QR codes are square barcodes which when scanned with a smartphone open a webpage. You need a QR code generator and a QR code reader to make it work. A funeral director in Dorset, England, is now offering to add QR codes to grave memorials for £95 and has garnered a lot of media interest as a result. The Guardian newspaper has covered the item by running a poll asking their readers if they are in favour of the use of QR codes on grave memorials (60% against when last we looked). An Irish firm have been offering a related service for over a year now (clear graphical representation of the process).
Location-based heritage projects have been using QR codes and various other digital tools over the last few years. The most successful implementation we have seen is used in Monmouthshire where the associated Wikipedia pages form the basis for a Monmouth Heritage Trail (beautifully structured) where QR codes baked into ceramics are one of the main ways of gathering information when on the trail.
Finn Delaney has looked at the QR-based Pirate Trail developed as a charity fundraiser for Galway Simon and the heavy hitter marketeers of John Lewis are using QR codes in shop windows to increase their sales. Although, many of us dislike affixing QR codes to places and buildings, considering them to be a modern intrusion and others feel they get in the way of just ‘being there’ it does seem that QR codes are attractive to the general public and can enhance a visitors experience. Linking QR codes to audio files of animal sounds on one trail ensures visitors will always hear the sounds of insects and animals even when conditions are against them.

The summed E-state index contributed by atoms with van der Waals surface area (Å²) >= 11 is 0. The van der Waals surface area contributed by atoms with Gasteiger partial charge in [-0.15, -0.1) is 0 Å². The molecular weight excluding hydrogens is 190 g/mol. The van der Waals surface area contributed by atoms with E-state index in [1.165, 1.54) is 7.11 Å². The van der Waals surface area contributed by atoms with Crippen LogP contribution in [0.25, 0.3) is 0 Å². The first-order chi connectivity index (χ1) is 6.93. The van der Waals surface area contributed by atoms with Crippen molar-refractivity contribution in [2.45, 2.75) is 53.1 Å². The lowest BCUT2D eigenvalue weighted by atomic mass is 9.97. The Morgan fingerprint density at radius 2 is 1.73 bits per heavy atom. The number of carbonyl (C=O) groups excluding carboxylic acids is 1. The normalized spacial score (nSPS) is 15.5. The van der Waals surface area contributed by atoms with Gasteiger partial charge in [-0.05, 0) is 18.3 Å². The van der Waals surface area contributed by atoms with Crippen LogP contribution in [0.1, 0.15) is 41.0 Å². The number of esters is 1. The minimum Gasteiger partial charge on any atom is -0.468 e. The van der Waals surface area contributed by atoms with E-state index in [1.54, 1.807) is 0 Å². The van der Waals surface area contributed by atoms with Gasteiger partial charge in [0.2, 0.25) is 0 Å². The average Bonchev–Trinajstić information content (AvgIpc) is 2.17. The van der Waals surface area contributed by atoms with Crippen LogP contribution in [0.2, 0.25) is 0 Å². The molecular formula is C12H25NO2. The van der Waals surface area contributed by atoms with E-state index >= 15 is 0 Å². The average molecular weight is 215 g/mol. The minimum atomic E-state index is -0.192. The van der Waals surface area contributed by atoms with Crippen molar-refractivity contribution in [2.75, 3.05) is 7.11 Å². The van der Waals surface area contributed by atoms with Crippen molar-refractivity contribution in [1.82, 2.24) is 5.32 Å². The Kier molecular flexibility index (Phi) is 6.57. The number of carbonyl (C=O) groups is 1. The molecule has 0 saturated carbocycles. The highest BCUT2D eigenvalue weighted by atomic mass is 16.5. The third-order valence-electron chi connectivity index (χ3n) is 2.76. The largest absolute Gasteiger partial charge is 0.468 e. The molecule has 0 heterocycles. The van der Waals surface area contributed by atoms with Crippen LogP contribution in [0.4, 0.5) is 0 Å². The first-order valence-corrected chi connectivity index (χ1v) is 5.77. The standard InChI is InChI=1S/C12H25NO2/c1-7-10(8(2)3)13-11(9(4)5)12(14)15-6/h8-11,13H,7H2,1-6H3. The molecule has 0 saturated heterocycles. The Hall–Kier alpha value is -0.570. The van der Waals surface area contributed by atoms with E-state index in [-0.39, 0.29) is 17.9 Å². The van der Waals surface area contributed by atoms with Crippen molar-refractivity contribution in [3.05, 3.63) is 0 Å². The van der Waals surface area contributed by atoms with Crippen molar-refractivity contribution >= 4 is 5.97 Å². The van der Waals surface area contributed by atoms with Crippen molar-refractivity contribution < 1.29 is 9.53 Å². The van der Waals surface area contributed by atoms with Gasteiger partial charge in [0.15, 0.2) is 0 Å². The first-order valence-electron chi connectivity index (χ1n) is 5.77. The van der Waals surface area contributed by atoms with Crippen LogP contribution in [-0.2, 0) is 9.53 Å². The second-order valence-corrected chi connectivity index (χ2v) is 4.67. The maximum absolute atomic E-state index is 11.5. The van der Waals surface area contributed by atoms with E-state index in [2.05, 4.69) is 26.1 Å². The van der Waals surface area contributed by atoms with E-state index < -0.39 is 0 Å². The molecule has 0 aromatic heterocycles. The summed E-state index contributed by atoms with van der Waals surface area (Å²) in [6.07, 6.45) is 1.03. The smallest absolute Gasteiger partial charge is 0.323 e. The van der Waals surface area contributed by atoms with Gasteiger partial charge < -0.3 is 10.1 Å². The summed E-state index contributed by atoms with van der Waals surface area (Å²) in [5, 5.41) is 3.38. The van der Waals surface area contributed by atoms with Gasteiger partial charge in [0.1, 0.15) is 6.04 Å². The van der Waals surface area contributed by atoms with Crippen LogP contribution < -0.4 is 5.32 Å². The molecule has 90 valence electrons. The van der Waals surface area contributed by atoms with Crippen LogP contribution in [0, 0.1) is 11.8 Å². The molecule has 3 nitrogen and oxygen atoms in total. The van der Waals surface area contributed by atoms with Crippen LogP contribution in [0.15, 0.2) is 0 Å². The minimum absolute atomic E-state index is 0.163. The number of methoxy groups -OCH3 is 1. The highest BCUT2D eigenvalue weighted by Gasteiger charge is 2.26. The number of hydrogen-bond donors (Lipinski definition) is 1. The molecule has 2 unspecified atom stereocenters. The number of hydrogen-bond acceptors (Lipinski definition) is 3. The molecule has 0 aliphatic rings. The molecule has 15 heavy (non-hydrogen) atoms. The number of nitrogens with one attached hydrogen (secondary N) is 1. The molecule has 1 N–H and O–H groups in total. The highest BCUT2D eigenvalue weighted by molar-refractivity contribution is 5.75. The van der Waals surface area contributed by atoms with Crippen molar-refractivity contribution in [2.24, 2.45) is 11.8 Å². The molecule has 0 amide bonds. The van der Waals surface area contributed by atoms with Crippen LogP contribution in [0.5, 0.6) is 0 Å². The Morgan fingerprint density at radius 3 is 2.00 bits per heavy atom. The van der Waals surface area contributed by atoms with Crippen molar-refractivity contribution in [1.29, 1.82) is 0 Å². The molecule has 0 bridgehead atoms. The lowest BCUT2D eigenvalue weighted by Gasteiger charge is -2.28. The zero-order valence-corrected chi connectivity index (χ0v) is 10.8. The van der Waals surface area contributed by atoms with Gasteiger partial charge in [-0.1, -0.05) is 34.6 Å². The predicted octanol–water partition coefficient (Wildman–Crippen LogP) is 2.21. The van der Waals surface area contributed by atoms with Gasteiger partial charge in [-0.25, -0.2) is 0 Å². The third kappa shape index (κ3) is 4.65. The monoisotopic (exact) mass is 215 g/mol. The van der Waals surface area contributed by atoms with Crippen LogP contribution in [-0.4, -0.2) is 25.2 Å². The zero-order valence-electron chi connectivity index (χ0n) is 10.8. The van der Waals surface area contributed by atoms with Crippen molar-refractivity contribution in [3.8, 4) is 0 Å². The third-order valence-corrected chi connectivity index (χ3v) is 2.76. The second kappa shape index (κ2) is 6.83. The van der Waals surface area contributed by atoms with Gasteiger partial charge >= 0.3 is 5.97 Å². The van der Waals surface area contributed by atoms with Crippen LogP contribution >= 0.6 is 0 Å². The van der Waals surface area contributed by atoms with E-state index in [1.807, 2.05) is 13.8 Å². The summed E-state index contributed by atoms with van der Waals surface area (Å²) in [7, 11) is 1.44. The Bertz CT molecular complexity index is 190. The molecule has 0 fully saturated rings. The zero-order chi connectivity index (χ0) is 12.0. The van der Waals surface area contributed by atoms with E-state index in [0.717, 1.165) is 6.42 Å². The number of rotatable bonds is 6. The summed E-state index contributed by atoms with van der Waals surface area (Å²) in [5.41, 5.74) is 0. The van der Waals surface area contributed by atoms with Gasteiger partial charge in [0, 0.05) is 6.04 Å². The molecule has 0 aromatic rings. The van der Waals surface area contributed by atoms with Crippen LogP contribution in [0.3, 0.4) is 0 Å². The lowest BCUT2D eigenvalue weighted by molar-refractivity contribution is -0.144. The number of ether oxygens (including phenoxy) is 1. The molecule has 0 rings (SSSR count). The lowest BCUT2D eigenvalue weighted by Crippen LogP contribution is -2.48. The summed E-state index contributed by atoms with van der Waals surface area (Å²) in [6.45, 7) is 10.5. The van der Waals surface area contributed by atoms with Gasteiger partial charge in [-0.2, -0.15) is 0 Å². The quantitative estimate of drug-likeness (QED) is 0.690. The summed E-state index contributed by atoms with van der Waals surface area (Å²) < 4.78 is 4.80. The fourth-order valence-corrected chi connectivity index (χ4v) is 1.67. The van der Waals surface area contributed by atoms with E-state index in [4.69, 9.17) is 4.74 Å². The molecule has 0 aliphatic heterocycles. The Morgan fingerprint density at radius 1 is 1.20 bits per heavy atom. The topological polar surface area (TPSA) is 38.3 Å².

Grave memorials have shown remarkable continuity over the years but now we are seeing innovative changes to their design and features. Coloured photos of the deceased are now common features on headstones and I have heard of a holographic/3D effect being used in some countries. The Quiring family in the US have a fascinating youtube video of their QR offering (watch to see how modern headstones are cut).
It is little wonder therefore that QR codes are now being used to link to webpages which memorialise or eulogise a person. There is a natural resistance to the addition of these square barcodes to grave memorials but when bereavement mixes with sentiment people can appreciate the opportunity to overcome the size limitations of a stone memorial by using a website - which can even include audio and video of the deceased.
Many of the grave memorials we come across in our project are locally designed and constructed. Wooden, iron, and aluminium crosses, one cross made from tarmac even, and another using a plastic folder. These vernacular memorials will also include home-made QR codes in coming years. The technology is there now.
As for us, we do think the addition of a single QR code at a graveyard entrance might be a simple, cost effective way of getting information to those who visit our historic graveyards but we also favour the use of GPS-enabled devices and AR (Augmented Reality) software such as Layar.However, a balance must be struck between the need to have well-informed visitors and enabling a visitor to just 'be there'.